Soldiers recruited to be "Internment/Resettlement" specialists by a series of National Guard ads concerning "civilian resettlement" locations would have assignments overseas, not within the U.S., says a National Guard spokesman who reports members pledge to follow the U.S. Constitution and take orders from American civilian authorities.
The response came several days after WND submitted questions to the National Guard about the advertisements for "Internment" soldiers who could operate in a "civilian resettlement" center.
As WND reported, the ads were raising alarm because of a series of other government moves, including the recent Department of Homeland Security report describing those who oppose abortion or support third-party political candidates as "extremists" and the Department of Defense's own categorization of protesters as "low-level terrorists."
The ads, at the GoArmy.com website as well as others including Monster.com, cite the need for:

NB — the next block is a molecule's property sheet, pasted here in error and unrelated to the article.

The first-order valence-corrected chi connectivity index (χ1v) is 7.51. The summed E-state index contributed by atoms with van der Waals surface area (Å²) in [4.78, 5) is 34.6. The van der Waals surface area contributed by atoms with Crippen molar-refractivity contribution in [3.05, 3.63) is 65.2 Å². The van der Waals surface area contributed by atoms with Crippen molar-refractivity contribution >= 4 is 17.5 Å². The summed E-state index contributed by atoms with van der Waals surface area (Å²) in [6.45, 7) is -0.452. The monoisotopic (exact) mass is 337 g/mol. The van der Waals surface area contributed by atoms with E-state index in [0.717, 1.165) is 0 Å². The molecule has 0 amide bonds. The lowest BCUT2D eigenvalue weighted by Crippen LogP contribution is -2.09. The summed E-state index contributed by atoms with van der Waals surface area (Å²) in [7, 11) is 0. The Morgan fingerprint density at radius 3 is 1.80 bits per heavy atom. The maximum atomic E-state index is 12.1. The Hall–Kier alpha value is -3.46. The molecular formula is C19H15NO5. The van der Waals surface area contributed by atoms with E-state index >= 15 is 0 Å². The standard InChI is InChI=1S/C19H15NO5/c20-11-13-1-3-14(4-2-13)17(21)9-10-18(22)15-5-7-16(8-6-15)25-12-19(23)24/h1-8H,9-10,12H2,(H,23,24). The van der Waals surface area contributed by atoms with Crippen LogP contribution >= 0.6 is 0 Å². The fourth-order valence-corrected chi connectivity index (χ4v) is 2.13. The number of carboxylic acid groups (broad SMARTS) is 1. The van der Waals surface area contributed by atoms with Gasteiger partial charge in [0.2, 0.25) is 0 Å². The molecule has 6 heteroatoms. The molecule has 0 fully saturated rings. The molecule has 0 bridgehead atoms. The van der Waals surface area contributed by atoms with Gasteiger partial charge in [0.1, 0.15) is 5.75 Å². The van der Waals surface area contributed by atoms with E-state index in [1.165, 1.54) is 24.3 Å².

"Internment/Resettlement (I/R) Specialists in the Army are primarily responsible for day-to-day operations in a military confinement/correctional facility or detention/internment facility. I/R Specialists provide rehabilitative, health, welfare, and security to U.S. military prisoners within a confinement or correctional facility; conduct inspections; prepare written reports; and coordinate activities of prisoners/internees and staff personnel.
Guard spokesman Col. Michael Jones, however, told WND the job description has been around for years and is one area of specialization for members of the military police corps.
They are the ones, he said, who guard captured suspects in Afghanistan or Iraq, move them to safe locations and maintain them in secure locations until they are handled by some sort of judicial process.